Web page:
The Commissioners wanted to use Smith as a broker to determine if the
British government was agreeable to negotiating a peace. When word was
received on 30 November 1777 that General John Burgoyne surrendered, this
plan was shelved. Hyson's value to the Commissioners was ended although
he was offered the job of taking some dispatches to America. He refused.
The French told him to leave their country or be arrested as a spy.
Hyson requested funds from Smith, who sent the request to Eden. Eden
responded that he would support giving Hyson 40 pounds if Hyson would
set sail and try to overtake either Silas Deane or Carmichael who had
departed France in separate ships carrying dispatches. Hyson left for
England, where he signed on a man-of-war, the Centaur, in which he was
a key player in betraying an American munitions ship to the British. This
is the last anyone heard of Hyson.
She reported that there would be 5,000 men under General William Howe,
13 pieces of cannon, baggage wagons and 11 boats on wheels, or pontoon
equipment. The British did pull out of Philadelphia with more than 5,000
men on the night of 4 December, rolled through the city going in the wrong
direction toward the Schuylkill River. Washington's intelligence and estimates
were correct. He had strengthened the front, not the rear, and the British
After a day of confrontation, Howe withdrew to Philadelphia "like
a parcel of damned fools." It was to his report of the Whitemarsh
fiasco that General Charles Cornwallis first appended his view that the
conquest of America was impossible. On other occasions, Lydia concealed
reports in shorthand only her older brother, Lt. Charles Darragh could
read, and covered them as buttons which her 14 year-old son wore on his
clothing when traveling on regular visits to her brother. Charles would
then decode the shorthand and deliver the report to Washington.
As a courier between Lafayette and American agents in the Norfolk area,
Armistead won this accolade from Lafayette: "He properly acquitted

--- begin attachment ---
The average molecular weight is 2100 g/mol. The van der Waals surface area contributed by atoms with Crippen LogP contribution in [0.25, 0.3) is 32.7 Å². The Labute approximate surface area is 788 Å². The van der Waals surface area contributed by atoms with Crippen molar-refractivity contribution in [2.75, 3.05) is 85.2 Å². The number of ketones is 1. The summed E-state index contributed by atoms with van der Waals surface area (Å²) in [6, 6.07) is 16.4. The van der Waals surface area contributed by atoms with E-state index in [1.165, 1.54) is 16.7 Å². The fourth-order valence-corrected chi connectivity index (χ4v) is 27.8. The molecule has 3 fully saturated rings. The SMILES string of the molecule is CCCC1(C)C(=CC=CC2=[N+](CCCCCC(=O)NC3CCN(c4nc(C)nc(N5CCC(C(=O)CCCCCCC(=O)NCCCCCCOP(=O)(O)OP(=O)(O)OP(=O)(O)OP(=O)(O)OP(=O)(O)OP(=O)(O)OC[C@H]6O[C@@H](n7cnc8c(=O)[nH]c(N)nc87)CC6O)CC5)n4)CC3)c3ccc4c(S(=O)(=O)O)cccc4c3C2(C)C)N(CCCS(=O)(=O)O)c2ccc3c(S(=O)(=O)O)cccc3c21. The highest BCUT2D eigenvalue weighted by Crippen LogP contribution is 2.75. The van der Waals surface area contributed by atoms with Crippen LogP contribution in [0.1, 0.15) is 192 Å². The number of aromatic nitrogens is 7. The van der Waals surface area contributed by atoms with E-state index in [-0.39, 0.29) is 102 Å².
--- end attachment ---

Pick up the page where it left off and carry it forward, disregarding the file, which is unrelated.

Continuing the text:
some important communications I gave him." But, the most valued role
of this agent involved deception. Posing as a refugee, he crossed Cornwallis's
lines, where he was recruited as a British spy and dispatched back against
Lafayette prepared a false order from himself to General Daniel Morgan,
in which Morgan was instructed to move non-existent troop replacements
into certain positions. With the properly crumpled and abused letter in
hand, Armistead returned to the British, reporting that he had found no
changes in the American position, but displaying the torn paper that he
claimed to have found along the roadside, but could not read.
Cornwallis accepted the bait and did not learn he had been tricked until
Lafayette completed the military operation. Cornwallis, during a courtesy
visit to Lafayette after the British defeat at Yorktown, recognized Armistead
on Lafayette's staff, and realized for the first time that his trusted
agent, had, in actuality, been an American agent.
Following the war, the Virginia Assembly voted James Armistead his freedom
and in later years approved both a bonus and a lifetime pension for his
intelligence work, conducted "at the peril of his life." James
reciprocated the honor, adopting the new surname, Lafayette.
Honeyman, would of course, subsequently manage to escape back to British
lines and provide deception information, as he did in telling the Hessians
that Washington was not prepared to attack Trenton on Christmas.
In August 1781, Lt. Col. Robert Harrison, Washington's aide-de-camp,